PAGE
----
Pepper showers, funny hats and sock parties – weird traditions saved for singletons across the globe
“Any nice men?”
It’s these famed three little words that my mother signs off with every time I call her. And every time - though rustles over the speaker indicate she is literally holding her breath, crossing every manoeuvrable body part and perhaps lighting a candle for good luck - the answer is usually the same: “nah”.
At 26, I hadn’t anticipated being the only singleton amidst a network of similarly-aged cousins, nor had I anticipated the focused, probing questions and misjudged matchmaking that follows at every family affair. Whilst I feel fairly settled in my single status, the frantic scrabbles to find a suitor suggest others are not - “my boyfriend’s work friend’s cousin is single – maybe he’d be a good match for you!”
However, despite the occasional jibe, Tinder mishap and gorging of M&S’ 2-dine-in-for-10 menu thanks to lack of suitor to share it with, being single in the UK isn’t all that bad. At least, not compared to some of these rest-of-world traditions.
From cinnamon attacks to caressing potential partners with branches, these traditions will make you realise that having your Auntie Pat nag you about your sex life is the least of your single woes.
Denmark - spice up single lives
On their 25th birthday, Danish singletons get a celebration like no other; their friends tie them to a chair or lamppost before hurling handfuls of cinnamon at them – think the cinnamon challenge gone AWOL. If you’re still single come your 30th birthday, then the antics are upgraded to pepper. A thoughtful spitfire of water balloons or eggs are often used prior to the spicing, to make sure all that spice sticks good and proper.
France - spot a single in a stupid hat
25 appears to be the magic number for European singleton rituals, so perhaps avoid interrailing if you are a lonely single. In France, if you have yet to find a match by the time the 25 November comes around, you must showcase your status for all to see with an overbearing green hat. Crafted with everything from foliage to feathers in a pungent green hue, unmarried women are paraded around in headgear for the Feast of Saint Catherine, with a hope that the garish garlands will help them find a match.
Germany - sock party
Singledom at 25 in Germany has traditional repercussions for both sexes. On your big day, friends and family will adorn your house with either a wreath of smelly socks for men, or cigarette boxes for women. Then, they will lead you to your party stopping for a drink at every relic. With spinster unmarried men known as 'Old Socks' and women as 'Old Boxes', the ritual makes sense, kind of.
Germany - making singles polish knobs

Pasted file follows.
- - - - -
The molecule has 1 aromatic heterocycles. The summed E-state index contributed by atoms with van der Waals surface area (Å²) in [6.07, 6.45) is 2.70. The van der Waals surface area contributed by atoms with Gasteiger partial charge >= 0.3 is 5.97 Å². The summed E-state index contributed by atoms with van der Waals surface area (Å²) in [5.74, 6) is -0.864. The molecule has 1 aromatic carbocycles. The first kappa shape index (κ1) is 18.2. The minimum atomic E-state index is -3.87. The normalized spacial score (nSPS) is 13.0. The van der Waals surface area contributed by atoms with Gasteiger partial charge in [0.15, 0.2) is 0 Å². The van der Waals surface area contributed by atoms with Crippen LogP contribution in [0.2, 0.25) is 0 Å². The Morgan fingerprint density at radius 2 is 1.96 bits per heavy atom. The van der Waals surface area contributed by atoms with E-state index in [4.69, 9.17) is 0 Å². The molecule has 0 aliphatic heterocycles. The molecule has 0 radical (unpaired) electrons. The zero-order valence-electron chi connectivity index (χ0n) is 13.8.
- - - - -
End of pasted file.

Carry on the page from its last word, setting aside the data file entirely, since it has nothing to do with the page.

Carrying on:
If being single at 25 triggers jovial traditions, things get a lot worse when you hit the next landmark. Upon their 30th birthday, single women are made to polish door knobs (no pun intended) with a toothbrush, whilst men are made to publicly sweep the outside of their friends’ houses. Although a cheeky smooch from a stranger will get you off scot-free.
South Korea - eat black noodles and mourn being single
If not having a sweet Valentine oft leaves your ego a little sore, then consider a trip to South Korea. Just two months after the dreaded V day, 14 April sees sorry singletons gather together to wear black clothes, eat only black noodles and be generally down in the dumps. Known as 'Black Day', the gothic mourning ritual follows monthly Valentines-related gifting opportunities for happy couples, so is it any wonder?
Italy - you’re single because you’ve been 'swept'
Is it your tasteless chat-up lines, determination not to settle or unadulterated love of unicorns that’s stopping you from forming a serious relationship? Or could it be the fact that your mum accidentally swept over your feet last Thursday… if you’re in Italy, it’s the latter. The saying goes that if a single person lets a broom sweep over their feet, then they will never be swept off their feet in love. The lack of romance in your life has nothing to do with the recurrent spinach wedged in your teeth or your prolific love of Tories. Well, that’s a relief.
Poland - ice water and hitting singletons with branches
The Polish Dyngus day has several merriments for singletons to enjoy. Come Easter Monday, locals tease and flirt by hitting each other with pussy willows (stop sniggering) and occasionally pour buckets of water over one another, all in aid of good banter. The more water that’s poured over you, the higher your chances of getting wed.
Becoming a crazy ol’ cat lady doesn’t seem so bad now, does it?